More than two thirds of the enclave’s population are registered refugees
On November 1st the Israel Defence Forces (IDF) struck Jabalia, a refugee camp in northern Gaza, for the second time in two days. Hamas, the militant group that runs the enclave, claimed that 195 people were killed. The IDF said the camp—the birthplace of the first Palestinian intifada or “uprising” in 1987—was a Hamas “stronghold”. It was targeting the group’s extensive subterranean system and claimed that two Hamas commanders were killed. Much of the damage to buildings, the IDF said, was caused by tunnels beneath the camp collapsing.
The impact on civilians was devastating. Footage shows residents searching for bodies in the rubble after the attacks. Unlike many refugee camps in the rest of the world, Jabalia is not a tent city: like others in Gaza, it is made up of cement-block houses, most built by refugees. Many of the people living in the strip’s eight camps are third- or fourth-generation residents. Why are refugee camps so prominent in Gaza’s troubles?
October 31st 2023
November 1st 2023
UNRWA provided schooling and health care for residents, while Egypt, which had won control of the territory in a war with Israel, administered and policed the camps. The agency hired employees from among the refugees and others found work outside the camps. When it became clear that the displacement would be long-term, residents began to build more permanent settlements—first shelters made of mud bricks, then cement-block houses. In 1955 UNRWA re-organised the camps, laying out streets on a grid.
In the six-day war in 1967, Egypt lost Gaza to Israel. In the decades that followed the camps continued to grow. Unlike many refugees in other parts of the world, residents face no restrictions on their movement within Gaza and are free to seek employment. (The same is true of Palestinians who fled to Arab countries and the West Bank. Refugees in the two enclaves, like most residents, are stateless.) For unemployed or elderly people living elsewhere in the enclave, moving to a camp, where education and sanitation are free, became a fairly attractive prospect. Some refugees moved from outlying camps to those closer to cities to improve their chances of finding work. The camps received some of the same municipal services—including electricity and plumbing—as other parts of the strip. But they were not included in urban development plans, adding to the problems of overcrowding and poor infrastructure.
The camps’ growth was unregulated; many buildings are unsanitary and structurally unsound. Several are now among the most densely populated areas in the world. Some 116,000 people are registered at Jabalia camp, which covers an area of 1.4 square kilometres. UNRWA introduced an infrastructure-improvement programme in 2010, which included plans, funded by Saudi Arabia, to build 752 homes in Rafah, a camp in the eponymous governorate in the south, to replace some of those destroyed by Israel during the second intifada of 2000-05. But that has not been nearly enough: many homes in Gaza’s camps were in poor condition even before the war began and some use unsafe building materials such as asbestos. Residents add extra floors to accommodate new family members, resulting in haphazard structures on tight narrow alleyways.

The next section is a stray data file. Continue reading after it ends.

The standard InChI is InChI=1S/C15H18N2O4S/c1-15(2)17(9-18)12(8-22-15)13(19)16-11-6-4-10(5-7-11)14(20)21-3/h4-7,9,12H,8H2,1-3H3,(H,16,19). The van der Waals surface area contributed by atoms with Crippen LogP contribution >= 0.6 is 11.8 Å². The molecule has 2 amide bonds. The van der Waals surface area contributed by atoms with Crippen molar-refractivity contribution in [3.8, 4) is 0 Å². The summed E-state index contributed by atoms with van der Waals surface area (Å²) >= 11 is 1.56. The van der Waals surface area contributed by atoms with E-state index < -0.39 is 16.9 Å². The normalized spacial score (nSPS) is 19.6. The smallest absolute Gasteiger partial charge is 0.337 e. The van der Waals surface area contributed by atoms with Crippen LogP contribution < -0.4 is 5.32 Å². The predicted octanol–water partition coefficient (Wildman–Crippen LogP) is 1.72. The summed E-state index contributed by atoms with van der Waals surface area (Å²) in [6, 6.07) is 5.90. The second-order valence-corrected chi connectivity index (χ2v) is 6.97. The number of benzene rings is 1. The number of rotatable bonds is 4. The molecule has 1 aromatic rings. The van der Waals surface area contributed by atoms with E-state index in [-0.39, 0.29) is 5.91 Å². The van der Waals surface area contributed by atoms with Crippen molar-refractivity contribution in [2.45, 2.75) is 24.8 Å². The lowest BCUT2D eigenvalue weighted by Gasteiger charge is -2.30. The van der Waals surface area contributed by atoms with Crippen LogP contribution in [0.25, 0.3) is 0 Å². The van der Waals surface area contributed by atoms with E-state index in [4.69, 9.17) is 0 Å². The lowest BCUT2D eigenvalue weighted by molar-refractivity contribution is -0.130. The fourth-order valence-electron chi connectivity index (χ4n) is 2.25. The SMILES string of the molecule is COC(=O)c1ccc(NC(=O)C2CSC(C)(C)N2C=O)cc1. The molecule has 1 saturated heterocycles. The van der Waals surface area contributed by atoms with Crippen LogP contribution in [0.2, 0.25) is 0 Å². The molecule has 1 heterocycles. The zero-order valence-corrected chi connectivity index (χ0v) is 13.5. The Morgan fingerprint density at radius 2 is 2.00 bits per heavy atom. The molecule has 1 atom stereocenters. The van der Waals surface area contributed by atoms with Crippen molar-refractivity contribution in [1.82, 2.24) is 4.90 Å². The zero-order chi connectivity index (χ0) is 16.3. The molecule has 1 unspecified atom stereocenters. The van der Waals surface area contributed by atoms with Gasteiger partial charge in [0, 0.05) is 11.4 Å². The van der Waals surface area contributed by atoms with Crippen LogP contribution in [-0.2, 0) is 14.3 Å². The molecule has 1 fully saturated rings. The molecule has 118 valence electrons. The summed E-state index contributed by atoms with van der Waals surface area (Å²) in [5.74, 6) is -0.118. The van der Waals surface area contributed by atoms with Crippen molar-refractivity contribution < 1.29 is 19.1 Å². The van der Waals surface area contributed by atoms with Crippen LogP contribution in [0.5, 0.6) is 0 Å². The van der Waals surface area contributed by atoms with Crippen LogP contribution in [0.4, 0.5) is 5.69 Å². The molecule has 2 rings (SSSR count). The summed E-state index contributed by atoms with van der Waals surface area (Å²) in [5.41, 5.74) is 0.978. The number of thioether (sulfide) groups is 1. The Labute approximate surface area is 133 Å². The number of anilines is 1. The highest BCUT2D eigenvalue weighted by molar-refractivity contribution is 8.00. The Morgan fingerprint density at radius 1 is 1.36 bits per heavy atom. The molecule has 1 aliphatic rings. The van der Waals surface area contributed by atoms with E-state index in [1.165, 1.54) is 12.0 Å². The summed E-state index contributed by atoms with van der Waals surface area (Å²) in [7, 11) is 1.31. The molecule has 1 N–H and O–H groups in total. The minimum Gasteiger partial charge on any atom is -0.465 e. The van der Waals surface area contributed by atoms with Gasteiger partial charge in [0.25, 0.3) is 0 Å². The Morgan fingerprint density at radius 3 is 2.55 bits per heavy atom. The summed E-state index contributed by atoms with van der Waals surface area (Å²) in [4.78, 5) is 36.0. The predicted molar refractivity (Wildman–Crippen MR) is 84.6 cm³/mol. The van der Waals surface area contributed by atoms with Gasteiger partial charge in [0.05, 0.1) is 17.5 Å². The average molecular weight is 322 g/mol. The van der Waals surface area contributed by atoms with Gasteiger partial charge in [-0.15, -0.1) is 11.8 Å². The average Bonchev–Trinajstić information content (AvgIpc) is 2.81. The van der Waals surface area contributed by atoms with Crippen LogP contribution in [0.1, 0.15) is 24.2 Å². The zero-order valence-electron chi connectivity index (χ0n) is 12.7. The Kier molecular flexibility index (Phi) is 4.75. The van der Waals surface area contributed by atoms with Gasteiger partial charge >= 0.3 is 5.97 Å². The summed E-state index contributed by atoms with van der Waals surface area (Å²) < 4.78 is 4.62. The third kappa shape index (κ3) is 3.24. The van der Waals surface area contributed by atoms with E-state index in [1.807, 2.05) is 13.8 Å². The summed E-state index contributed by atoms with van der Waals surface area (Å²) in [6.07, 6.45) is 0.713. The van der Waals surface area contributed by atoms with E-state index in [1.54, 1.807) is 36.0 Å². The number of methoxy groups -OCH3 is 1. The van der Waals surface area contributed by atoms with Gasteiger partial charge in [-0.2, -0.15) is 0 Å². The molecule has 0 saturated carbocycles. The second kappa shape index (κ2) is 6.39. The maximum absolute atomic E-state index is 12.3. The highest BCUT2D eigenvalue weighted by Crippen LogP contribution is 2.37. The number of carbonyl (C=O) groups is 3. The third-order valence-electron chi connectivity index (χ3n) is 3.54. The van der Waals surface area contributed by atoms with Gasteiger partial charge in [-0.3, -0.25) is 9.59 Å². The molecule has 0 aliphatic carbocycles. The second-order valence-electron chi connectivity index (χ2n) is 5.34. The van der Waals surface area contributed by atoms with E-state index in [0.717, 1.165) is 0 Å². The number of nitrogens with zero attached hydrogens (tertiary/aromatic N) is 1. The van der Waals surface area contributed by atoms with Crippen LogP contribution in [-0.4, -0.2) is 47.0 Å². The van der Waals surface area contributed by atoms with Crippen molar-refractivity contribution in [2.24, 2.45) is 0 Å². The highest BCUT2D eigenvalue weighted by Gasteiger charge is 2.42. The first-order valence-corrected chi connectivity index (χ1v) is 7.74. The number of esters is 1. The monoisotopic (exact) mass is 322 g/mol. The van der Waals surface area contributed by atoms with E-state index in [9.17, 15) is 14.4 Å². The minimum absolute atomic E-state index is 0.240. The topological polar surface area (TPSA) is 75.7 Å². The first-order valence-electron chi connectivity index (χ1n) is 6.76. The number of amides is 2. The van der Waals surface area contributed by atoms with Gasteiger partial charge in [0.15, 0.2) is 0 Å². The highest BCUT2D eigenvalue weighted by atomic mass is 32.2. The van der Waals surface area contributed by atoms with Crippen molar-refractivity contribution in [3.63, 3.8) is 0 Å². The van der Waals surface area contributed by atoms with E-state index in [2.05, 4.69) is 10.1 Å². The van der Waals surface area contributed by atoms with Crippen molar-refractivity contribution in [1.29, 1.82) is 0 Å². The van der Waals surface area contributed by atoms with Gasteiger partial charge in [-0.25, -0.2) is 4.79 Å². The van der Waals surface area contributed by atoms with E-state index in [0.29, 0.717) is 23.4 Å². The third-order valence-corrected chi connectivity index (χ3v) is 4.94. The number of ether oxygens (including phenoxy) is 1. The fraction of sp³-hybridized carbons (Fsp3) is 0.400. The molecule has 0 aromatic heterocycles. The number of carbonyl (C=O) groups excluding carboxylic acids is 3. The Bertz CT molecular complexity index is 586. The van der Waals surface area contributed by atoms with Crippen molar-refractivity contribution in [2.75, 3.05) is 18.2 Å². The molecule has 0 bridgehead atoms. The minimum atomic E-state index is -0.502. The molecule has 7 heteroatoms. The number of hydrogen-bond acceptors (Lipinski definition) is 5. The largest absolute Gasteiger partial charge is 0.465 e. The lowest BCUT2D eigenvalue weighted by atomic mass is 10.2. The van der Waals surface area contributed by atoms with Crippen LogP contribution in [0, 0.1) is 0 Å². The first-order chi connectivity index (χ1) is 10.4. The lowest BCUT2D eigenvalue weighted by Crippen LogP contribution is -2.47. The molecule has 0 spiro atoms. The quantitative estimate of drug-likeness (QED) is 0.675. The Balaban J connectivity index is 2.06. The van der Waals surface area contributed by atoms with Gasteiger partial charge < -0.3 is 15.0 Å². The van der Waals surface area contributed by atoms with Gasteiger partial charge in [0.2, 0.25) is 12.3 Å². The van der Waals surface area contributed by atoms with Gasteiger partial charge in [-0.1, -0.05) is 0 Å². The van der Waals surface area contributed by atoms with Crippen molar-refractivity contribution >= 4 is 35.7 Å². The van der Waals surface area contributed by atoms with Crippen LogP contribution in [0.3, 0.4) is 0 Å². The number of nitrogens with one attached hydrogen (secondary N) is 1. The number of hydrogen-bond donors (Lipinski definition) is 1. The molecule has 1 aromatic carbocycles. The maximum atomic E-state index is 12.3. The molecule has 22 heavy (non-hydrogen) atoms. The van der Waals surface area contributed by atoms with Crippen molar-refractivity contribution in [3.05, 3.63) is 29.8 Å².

One of the camp’s five school buildings
Israel’s blockade of Gaza, which followed Hamas’s taking power in 2007, worsened conditions in the camps. Most residents are poor and the unemployment rate is around 48%, a little higher than the average for the strip. Their ability to move outside of the enclave—like that of any Gazan—is curtailed by Israel. That makes refugees in Gaza considerably worse off than the descendants of those who fled in 1948 to Jordan, for instance. There they are fully integrated and most have Jordanian citizenship.
The wars that have rocked Gaza over the past two decades have brought more distress to those living in camps. UNRWA says it may have to shut down operations if fuel does not reach the strip. A humanitarian catastrophe is just one of many worries. Israel says Hamas fighters who operate from Gaza’s refugee camps are using civilians as “human shields”. In 2006 residents of Jabalia were encouraged to gather around the house of Muhammad Baroud, a Hamas leader living in the camp, to deter an Israeli strike; those efforts succeeded. By fighting in or under the camp, Hamas militants are inevitably putting many civilians in danger.
During the war in Gaza in 2014 Israeli strikes left 77,000 registered refugees homeless. In previous conflicts, residents have sought shelter in UNRWA schools. But even those are not safe: in 2014 UNRWA reported damage to 118 of its facilities inside refugee camps. The UN says almost 700,000 people are currently sheltering in 149 of its facilities, and that 44 of its buildings have been damaged by Israeli strikes since October 7th. Many residents fear that they have nowhere left to hide. ■